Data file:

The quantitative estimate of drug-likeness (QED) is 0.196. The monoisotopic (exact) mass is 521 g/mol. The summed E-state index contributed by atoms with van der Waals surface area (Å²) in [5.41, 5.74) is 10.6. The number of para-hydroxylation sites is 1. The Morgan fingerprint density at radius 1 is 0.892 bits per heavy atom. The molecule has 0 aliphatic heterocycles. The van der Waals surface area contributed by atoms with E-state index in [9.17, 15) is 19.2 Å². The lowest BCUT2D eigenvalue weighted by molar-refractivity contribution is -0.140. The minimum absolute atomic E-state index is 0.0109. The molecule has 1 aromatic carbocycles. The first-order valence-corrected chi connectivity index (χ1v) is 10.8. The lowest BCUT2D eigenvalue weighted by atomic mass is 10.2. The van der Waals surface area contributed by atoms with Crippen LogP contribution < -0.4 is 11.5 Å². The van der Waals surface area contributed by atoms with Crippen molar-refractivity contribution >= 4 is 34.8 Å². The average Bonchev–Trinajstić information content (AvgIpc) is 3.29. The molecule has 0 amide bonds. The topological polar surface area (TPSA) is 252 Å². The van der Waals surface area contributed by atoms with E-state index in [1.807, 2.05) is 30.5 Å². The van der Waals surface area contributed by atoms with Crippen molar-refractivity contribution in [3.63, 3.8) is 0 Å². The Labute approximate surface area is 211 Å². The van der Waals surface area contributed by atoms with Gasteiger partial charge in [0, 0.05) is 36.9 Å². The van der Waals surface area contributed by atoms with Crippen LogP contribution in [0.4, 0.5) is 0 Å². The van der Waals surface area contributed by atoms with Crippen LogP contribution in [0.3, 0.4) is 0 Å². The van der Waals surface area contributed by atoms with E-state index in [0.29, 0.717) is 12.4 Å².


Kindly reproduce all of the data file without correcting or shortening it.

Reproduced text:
The quantitative estimate of drug-likeness (QED) is 0.196. The monoisotopic (exact) mass is 521 g/mol. The summed E-state index contributed by atoms with van der Waals surface area (Å²) in [5.41, 5.74) is 10.6. The number of para-hydroxylation sites is 1. The Morgan fingerprint density at radius 1 is 0.892 bits per heavy atom. The molecule has 0 aliphatic heterocycles. The van der Waals surface area contributed by atoms with E-state index in [9.17, 15) is 19.2 Å². The lowest BCUT2D eigenvalue weighted by molar-refractivity contribution is -0.140. The minimum absolute atomic E-state index is 0.0109. The molecule has 1 aromatic carbocycles. The first-order valence-corrected chi connectivity index (χ1v) is 10.8. The lowest BCUT2D eigenvalue weighted by atomic mass is 10.2. The van der Waals surface area contributed by atoms with Crippen LogP contribution < -0.4 is 11.5 Å². The van der Waals surface area contributed by atoms with Crippen molar-refractivity contribution >= 4 is 34.8 Å². The average Bonchev–Trinajstić information content (AvgIpc) is 3.29. The molecule has 0 amide bonds. The topological polar surface area (TPSA) is 252 Å². The van der Waals surface area contributed by atoms with E-state index in [1.807, 2.05) is 30.5 Å². The van der Waals surface area contributed by atoms with Crippen molar-refractivity contribution in [3.63, 3.8) is 0 Å². The Labute approximate surface area is 211 Å². The van der Waals surface area contributed by atoms with Gasteiger partial charge in [0, 0.05) is 36.9 Å². The van der Waals surface area contributed by atoms with Crippen LogP contribution in [0.4, 0.5) is 0 Å². The van der Waals surface area contributed by atoms with Crippen LogP contribution in [0.3, 0.4) is 0 Å². The van der Waals surface area contributed by atoms with E-state index in [0.29, 0.717) is 12.4 Å².